“I had what was probably an unusual experience when I entered Canada through Pier 21 in August of 1940. I was coming as an evacuee from Scotland going to stay with distant relatives in Kingston, Ontario. I was seven years old and was sent over, on the Duchess of York I think, with a friend of a friend of my parents who was coming to Canada to get married in Toronto. She put me out of the train in Kingston when it stopped for a few minutes, but that was after our experience in Halifax.
After we disembarked at Halifax she had a problem convincing the immigration officer that she was who she said she was, and his suspicions were confirmed when he addressed her in Gaelic and she could not reply to him. Apparently he was from Cape Breton and could not accept that someone from Scotland did not have the language used in the garden of Eden. She was locked up overnight and I was put in the care of the Red Cross until the next day when she was able to get to her baggage and establish her identity! That was my introduction to Canada.”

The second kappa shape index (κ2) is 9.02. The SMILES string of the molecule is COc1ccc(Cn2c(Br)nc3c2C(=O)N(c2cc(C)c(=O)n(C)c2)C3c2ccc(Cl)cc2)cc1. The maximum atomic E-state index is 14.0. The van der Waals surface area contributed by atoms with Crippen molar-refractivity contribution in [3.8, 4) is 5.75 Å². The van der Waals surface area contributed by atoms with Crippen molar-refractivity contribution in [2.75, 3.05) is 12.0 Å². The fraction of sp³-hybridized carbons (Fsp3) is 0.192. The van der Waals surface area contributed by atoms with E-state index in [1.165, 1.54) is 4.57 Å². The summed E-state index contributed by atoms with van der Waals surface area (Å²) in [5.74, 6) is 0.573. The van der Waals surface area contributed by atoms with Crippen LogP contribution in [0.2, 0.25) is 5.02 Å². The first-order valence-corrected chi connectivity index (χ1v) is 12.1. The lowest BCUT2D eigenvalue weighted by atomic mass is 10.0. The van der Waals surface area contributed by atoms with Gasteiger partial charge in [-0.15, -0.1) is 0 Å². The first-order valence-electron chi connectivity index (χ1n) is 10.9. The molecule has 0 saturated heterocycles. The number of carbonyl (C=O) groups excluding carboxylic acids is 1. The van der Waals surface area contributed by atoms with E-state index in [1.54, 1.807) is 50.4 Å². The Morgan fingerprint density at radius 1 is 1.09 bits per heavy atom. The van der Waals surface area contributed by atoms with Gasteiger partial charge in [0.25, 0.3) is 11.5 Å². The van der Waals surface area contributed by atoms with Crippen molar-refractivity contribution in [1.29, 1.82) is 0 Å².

- Alan Cairnie arrived from Scotland as an Evacuee Child in 1940. [S2012.171.1]